[Azure HPC] Intro to HPC and steps to setup CycleCloud in Azure


As part of Microsoft Internal MOOC course “Big Compute: Uncovering and Landing Hyperscale Solutions in Azure”, I was introduced to CycleCloud and learned how to setup CycleCloud in my Azure subscription. I would like to blog about some of my HPC learning + steps followed to setup one.

What is HPC? High Performance computing(HPC) is a parallel processing technique for solving complex computational problems. HPC applications can scale to thousands of compute cores. We can run these workloads in our premise by setting up clusters, extend the burst volume to cloud or run as a 100% cloud native solution.

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Where is Big Compute used, usecase ? Usually compute intensive operations are best suited for this workload.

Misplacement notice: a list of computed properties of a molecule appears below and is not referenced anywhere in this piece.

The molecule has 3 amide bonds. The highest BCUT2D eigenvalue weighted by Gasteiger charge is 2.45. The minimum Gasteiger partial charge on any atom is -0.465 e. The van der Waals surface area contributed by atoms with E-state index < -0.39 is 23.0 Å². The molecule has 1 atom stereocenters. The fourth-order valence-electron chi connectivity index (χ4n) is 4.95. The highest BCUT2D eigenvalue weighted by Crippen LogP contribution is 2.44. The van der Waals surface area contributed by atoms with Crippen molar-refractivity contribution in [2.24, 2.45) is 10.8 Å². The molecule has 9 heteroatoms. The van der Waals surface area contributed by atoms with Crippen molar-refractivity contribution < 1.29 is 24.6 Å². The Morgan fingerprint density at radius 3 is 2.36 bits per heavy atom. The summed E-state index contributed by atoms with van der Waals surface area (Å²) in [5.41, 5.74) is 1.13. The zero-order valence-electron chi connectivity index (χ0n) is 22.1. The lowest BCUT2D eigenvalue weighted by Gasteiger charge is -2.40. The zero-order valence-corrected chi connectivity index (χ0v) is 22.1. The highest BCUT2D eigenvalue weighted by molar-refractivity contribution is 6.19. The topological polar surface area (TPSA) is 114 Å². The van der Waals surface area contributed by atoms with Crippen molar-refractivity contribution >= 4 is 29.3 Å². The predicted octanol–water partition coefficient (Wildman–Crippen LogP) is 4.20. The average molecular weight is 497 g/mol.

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How HPC can be achieved in Microsoft Azure?

1) Azure Batch –>managed service, “cluster” as a service, running jobs, developers can write application that submit jobs using SDK, cloud native, HPC as a service, Pay as you go billing

2) CycleCloud –>acquired by MS, “cluster” management software aka orchestration software, supports hybrid clusters, multi cloud, managing and running clusters, one time license, you have complete control of the cluster and nodes

3) CrayComputer –>partnership with CrayComputer, famous weather forecasting service

4) HPC pack in Azure Infra–> Marketplace offerings  {HPC Applications, HPC VM images, HPC storages}

Azure Batch doesn’t need intro as it is there for quite sometime, setting up a Batch is very easy. Tools like Batch Labs helps us to monitor/control the Batch job effortlessly. Batch SDK helps us to integrate with existing legacy application easily to submit the job or manage the entire batch operation using their custom developed application. The end uses need not to login to Azure portal for submitting the jobs.